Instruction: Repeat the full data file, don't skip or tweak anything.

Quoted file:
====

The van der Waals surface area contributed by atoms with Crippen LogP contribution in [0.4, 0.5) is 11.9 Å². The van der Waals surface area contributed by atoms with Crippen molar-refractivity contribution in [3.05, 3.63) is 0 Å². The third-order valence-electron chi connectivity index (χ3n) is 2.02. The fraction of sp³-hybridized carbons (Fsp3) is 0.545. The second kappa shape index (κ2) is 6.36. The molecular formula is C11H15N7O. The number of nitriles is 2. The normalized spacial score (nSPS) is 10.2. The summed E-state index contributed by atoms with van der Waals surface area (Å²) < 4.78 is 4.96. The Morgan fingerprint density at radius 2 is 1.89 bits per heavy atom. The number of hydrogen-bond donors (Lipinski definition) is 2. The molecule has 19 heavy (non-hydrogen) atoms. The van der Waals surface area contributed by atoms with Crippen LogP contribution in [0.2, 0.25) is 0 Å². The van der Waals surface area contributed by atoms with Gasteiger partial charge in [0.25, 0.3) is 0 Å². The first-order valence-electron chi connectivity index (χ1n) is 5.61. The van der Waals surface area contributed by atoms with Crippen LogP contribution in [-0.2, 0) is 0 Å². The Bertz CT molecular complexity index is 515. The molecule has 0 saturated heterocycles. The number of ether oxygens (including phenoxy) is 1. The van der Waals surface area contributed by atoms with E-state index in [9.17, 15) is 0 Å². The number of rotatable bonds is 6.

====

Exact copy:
The van der Waals surface area contributed by atoms with Crippen LogP contribution in [0.4, 0.5) is 11.9 Å². The van der Waals surface area contributed by atoms with Crippen molar-refractivity contribution in [3.05, 3.63) is 0 Å². The third-order valence-electron chi connectivity index (χ3n) is 2.02. The fraction of sp³-hybridized carbons (Fsp3) is 0.545. The second kappa shape index (κ2) is 6.36. The molecular formula is C11H15N7O. The number of nitriles is 2. The normalized spacial score (nSPS) is 10.2. The summed E-state index contributed by atoms with van der Waals surface area (Å²) < 4.78 is 4.96. The Morgan fingerprint density at radius 2 is 1.89 bits per heavy atom. The number of hydrogen-bond donors (Lipinski definition) is 2. The molecule has 19 heavy (non-hydrogen) atoms. The van der Waals surface area contributed by atoms with Crippen LogP contribution in [0.2, 0.25) is 0 Å². The van der Waals surface area contributed by atoms with Gasteiger partial charge in [0.25, 0.3) is 0 Å². The first-order valence-electron chi connectivity index (χ1n) is 5.61. The van der Waals surface area contributed by atoms with Crippen LogP contribution in [-0.2, 0) is 0 Å². The Bertz CT molecular complexity index is 515. The molecule has 0 saturated heterocycles. The number of ether oxygens (including phenoxy) is 1. The van der Waals surface area contributed by atoms with E-state index in [9.17, 15) is 0 Å². The number of rotatable bonds is 6.